Someone recently told me Oregon was home to the world's largest mushroom. Is it as big as a whale? And where is it, so I can avoid it? It sounds creepy.
—Another Liberal Arts Major
Puny human! The Old Gods sneer at your pathetic, ant-minded attempts to comprehend the mighty fungus, Armillaria solidipes, that lurks deep within Eastern Oregon's Malheur National Forest. For behold, chump: This entity is not merely the world's largest mushroom—it is the world's largest living organism of any kind.
How big are we talking about? No one knows (which is scary in itself), but estimates range as high as 35,000 tons.
"But how can this be?" you ask, in your tiny, gerbil-like voice. "Surely such a huge mushroom would be visible from miles away, like an enormous Smurf mansion." But once again your simian intellect, so admirably evolved for throwing feces at your companions, fails utterly to apprehend your master's majesty.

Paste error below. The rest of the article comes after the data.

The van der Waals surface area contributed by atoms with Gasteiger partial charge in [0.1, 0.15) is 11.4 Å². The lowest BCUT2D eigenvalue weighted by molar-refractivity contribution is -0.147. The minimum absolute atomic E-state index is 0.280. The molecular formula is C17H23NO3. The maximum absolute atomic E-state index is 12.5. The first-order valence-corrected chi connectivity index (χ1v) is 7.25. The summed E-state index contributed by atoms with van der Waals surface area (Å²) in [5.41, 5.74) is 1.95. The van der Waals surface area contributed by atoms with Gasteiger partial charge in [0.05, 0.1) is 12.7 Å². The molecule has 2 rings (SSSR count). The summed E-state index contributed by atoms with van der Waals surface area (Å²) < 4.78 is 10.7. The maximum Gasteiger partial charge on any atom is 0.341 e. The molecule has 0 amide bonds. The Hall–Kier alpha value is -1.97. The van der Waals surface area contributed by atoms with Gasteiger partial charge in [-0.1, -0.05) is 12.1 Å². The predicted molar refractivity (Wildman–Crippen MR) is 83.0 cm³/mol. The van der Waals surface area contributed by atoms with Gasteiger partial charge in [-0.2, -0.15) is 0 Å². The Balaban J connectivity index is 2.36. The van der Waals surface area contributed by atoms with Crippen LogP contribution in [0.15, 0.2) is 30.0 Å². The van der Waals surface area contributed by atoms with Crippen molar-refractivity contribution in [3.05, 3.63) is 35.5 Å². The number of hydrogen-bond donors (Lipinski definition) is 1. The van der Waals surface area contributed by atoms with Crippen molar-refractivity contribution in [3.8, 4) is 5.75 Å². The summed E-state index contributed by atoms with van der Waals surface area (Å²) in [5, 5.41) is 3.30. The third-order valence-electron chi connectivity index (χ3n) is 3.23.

First of all, the reason no one is quite sure how much the mighty Armillaria actually weighs is because the vast majority of it is underground. We know how much land area it covers—2,400 acres, if you're counting. But it's tough to tell how deep the seething mass of mycelial fibers that comprise the fungus's main body might go. (Though "all the way to hell" sounds like a good bet.)
We tend to assume that each individual mushroom is its own organism. That, of course, is exactly what they want us to think, but the truth in this case is that these are merely the fruiting bodies of a single, vast being. Poking their heads through the forest floor like the billion thrusting penises of Cthulhu, they watch the waking world, biding their time until the Old Ones rise again. Iä! Iä! Shub-Niggurath!
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